Directed by: David Leitch
Starring: Ryan Reynolds, Josh Brolin, Zazie Beetz, Morena Baccarin
27 months ago Deadpool was more than a surprise hit; it took the comic book movie world completely by surprise. With a sequel confirmed before opening week was even over, there were a dozen reasons that Ryan Reynolds squeezing his pert behind back into that red spandex should have been a bad idea. Most of those reasons have titles like The Hangover: Part 2, or Horrible Bosses 2. Sequels to massive hit comedies that do more than fall flat with their sequels, they make most people forget just how good the first one was. The creation of Deadpool was already the stuff of cinema legend; with more than a little faith being put in Reynolds’ ability to carry the comedy through a red mask. Could he possibly be up to the task of carrying it into being a bonafide franchise?
Two years after the events of the first Deadpool film; we join Wade Wilson (Reynolds) back working with his merry band of mercenaries jet setting around the globe cashing in his gold cards on the international criminal types. Sex traffickers, Yakuza, drug kingpins; you name it, he’s taking his sword to them and seemingly enjoying himself for the most part.
As they are prone to do, things go badly sideways for our favourite mass murderer and a series of not-so-good events puts him firmly into the life of Russell; a fourteen year-old with the delightfully stupid but self-explanatory mutant name “Firefist”. Along with returning X-Men Colossus (Stefan Kapičić) and Negasonic Teenage Warhead (Brianna Hildebrand), Wilson must work to save the angry teen not only from himself and the self-destructive path he seems intent on walking down; but from the robotic grips of time-travelling super-soldier Cable (Josh Brolin) as well.
Trying desperately to do the right thing for everyone involved, Deadpool can’t help but rack up the body count as he tries to make it through yet another action heavy adventure.
The first few seconds from the 20th Century Fox title card fading will let you know exactly what you’re in for with Deadpool 2. As returning writers Rhett Reese and Paul Wernick – along with Reynolds – continue with their shots at some of their favourite targets from the first film. These digs could easily be considered low hanging fruit, but getting this atmosphere setting scene in there early, without retreading old jokes instantly leave you comfortable with your decision to see this sequel. As the scene in front of you inevitably explodes and our favourite mercenary delivers his first lines, Deadpool 2 becomes the cinematic equivalent of a comfy pair of shoes. That someone may have borrowed to kill someone in.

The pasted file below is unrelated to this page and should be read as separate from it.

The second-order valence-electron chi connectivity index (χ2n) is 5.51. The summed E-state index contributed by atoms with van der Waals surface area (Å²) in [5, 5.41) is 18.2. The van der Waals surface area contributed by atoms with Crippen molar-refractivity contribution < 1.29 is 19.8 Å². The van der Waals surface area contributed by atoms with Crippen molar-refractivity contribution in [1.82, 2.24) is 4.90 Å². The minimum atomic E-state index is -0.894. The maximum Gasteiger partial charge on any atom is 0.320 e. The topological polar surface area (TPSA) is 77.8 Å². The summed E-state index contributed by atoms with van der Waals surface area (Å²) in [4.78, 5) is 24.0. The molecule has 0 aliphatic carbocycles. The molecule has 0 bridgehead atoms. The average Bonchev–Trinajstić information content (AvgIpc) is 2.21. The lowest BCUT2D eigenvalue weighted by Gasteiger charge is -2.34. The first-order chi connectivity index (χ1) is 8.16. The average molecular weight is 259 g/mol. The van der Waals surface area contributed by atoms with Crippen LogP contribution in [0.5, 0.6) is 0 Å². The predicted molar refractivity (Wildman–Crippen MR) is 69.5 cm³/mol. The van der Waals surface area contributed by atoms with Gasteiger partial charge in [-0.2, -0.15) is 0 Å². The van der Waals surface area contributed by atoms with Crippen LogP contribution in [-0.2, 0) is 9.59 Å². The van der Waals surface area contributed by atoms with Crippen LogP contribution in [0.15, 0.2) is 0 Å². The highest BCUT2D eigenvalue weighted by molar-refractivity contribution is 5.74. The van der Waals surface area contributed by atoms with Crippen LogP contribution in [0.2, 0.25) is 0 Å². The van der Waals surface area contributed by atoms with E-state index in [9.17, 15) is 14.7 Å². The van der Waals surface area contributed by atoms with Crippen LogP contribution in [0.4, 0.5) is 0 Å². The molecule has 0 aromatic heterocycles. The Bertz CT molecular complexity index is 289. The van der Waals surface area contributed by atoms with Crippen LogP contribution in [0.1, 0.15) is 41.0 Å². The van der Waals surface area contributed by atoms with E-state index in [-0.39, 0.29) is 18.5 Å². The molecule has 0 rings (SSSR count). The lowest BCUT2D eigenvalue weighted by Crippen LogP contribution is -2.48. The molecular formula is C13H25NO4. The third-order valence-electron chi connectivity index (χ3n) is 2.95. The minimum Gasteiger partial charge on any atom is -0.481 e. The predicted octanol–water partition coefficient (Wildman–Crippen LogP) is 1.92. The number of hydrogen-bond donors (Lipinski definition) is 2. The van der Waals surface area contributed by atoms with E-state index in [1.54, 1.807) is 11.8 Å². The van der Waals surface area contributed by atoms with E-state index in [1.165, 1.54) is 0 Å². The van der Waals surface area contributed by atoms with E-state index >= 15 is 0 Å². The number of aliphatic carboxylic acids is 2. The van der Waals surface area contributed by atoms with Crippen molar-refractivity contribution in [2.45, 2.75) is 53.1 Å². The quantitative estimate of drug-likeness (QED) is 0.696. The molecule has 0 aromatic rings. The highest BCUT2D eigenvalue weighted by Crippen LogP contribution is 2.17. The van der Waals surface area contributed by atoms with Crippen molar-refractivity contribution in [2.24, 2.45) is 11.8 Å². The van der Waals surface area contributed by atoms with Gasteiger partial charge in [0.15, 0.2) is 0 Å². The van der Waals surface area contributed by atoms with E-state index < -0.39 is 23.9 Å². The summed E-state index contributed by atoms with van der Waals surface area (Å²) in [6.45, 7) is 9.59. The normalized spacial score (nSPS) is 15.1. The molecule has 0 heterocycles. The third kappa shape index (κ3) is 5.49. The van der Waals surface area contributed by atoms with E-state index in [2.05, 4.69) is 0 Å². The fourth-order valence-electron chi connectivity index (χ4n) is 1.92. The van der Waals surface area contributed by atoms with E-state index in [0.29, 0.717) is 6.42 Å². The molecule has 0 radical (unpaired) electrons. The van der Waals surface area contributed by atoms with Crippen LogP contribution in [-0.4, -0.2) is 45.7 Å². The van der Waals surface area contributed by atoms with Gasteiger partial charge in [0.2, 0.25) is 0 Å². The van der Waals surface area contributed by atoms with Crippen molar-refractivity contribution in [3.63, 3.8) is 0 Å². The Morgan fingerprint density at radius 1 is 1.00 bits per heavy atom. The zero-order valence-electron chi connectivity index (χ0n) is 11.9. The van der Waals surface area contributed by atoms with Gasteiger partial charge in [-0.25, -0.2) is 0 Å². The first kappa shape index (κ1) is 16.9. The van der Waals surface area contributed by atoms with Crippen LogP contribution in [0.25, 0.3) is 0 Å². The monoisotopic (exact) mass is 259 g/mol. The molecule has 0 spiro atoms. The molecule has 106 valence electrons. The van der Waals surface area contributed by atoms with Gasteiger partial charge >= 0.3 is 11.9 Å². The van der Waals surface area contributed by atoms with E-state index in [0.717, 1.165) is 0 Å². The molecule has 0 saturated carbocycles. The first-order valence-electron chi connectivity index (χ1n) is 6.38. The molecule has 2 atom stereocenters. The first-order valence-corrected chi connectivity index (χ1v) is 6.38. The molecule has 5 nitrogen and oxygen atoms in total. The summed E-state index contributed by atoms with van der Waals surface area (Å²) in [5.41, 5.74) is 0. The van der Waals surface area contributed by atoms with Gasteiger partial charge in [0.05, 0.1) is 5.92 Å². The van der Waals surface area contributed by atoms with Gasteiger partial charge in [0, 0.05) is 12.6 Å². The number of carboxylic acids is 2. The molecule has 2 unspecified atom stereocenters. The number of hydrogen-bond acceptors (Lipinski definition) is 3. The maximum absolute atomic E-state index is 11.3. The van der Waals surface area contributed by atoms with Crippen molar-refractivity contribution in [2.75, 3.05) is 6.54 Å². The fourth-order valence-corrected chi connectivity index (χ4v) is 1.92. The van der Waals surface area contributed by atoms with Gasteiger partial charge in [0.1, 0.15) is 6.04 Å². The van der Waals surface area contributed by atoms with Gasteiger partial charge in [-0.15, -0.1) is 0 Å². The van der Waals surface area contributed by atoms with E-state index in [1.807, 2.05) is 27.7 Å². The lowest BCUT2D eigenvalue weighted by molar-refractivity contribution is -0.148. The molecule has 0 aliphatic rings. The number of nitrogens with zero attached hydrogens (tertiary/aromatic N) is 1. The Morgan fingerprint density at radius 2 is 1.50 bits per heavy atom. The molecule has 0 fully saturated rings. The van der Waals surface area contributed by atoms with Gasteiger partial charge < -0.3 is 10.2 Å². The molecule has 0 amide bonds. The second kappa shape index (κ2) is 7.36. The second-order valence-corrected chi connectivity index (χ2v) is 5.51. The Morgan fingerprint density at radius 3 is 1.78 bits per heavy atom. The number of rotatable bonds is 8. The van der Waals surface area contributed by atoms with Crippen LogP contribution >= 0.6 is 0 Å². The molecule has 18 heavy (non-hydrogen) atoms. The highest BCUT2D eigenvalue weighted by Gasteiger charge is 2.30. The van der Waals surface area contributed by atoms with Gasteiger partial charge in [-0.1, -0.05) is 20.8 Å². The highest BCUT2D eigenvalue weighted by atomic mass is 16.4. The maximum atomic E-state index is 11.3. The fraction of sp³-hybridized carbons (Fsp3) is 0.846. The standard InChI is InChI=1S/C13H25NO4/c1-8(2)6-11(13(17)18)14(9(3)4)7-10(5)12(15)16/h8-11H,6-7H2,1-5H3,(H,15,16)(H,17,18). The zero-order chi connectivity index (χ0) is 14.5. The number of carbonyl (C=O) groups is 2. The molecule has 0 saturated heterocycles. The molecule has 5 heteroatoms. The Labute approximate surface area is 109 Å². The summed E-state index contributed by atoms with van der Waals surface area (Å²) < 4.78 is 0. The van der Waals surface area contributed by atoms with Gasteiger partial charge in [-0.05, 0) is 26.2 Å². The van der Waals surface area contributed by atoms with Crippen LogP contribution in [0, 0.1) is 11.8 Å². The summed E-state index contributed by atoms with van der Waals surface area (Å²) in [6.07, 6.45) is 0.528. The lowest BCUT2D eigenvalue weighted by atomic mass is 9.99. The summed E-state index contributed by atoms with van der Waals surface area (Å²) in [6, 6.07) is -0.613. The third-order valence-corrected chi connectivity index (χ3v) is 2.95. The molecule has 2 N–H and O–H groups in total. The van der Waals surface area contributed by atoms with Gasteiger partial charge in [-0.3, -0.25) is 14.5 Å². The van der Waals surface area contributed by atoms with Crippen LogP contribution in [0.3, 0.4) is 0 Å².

There is a big hairy BUT here though. And that’s the sad fact that there is no way that DP2 can be an enormous surprise hit. It has a mammoth task ahead of it just living up to its fan’s expectations. So the film needs to, literally and figuratively, bring out the big guns.
Through blind luck and a twist of fate, the departure of director Tim Miller (who had made his directorial debut with the first film) left the door wide open for the sequel’s ace-in-the-hole. John Wick co-director and Atomic Blonde helmer David Leitch not only embraced Deadpool’s sensibilities, but brought his own style to the action on screen. Not least of all, the green and blue filters he likes to put in his films.
If the opening seconds showed you the level of comedy you could expect from our film, the opening few minutes gives you, in bloody and brilliant fashion, everything you need to know about the action you can expect over the next two hours. Bringing his own, very recognisable, style to the the on-screen action, Leitch’s fingerprints are all over Deadpool 2 and this sequel is far better for it.
The comic book elements allow the director to have some outlandish fun with his on-screen conflicts – at one point using a still attached appendage in a way I don’t think has been done before – but there’s a wince-inducing realness to the violence on screen that gets turned up to eleven and left there. But it’s not gratuitous, and fans of both Deadpool and the director’s previous work will not only appreciate the escalation in the insanity, but also the opportunity it gives the comedy to shine just a little brighter than maybe some would have expected.
John Wick Composer Tyler Bates takes over musical duties from Junkie XL this time around and the veteran musician works wonderfully well with David Leitch, with the pair coming together to bring us some splendid music that compliments the film perfectly. Yet another OST you won’t be able to help rushing to your phone to get for the drive home.
As with the first film, Deadpool 2 has a surprising amount of heart buried somewhere in the buckets of blood and pages of dick jokes. This time around it’s not just Wade that gets a story that gets you emotionally involved and as little as some of it may be, the fleshed out characters are something that fans will appreciate as this film sets out to head into full franchise mode.
With a list of support characters too massive and/or spoiler filled to mention here, Deadpool 2 sufficiently ups the ante for fans of the first and surpasses all those lofty expectations fuelled by years of cinematic myth and dogma. With Brolin’s Cable a surprise stand out performance, Zazie Beetz’s Domino coming from nowhere to blow the roof off the place and Hildebrand’s Negasonic yet again chewing up any scene she’s a party to, you can rest assured that while the comedy does risk ageing quickly in places, the second outing of The Merc with the Mouth is just as funny, just as entertaining and just as equal opportunities with it’s abuse as it’s predecessor.
I laughed, I cried, I laughed a whole load more. Deadpool 2 is a perfectly formed thing of beauty.
Deadpool 2 is now on general release across the UK.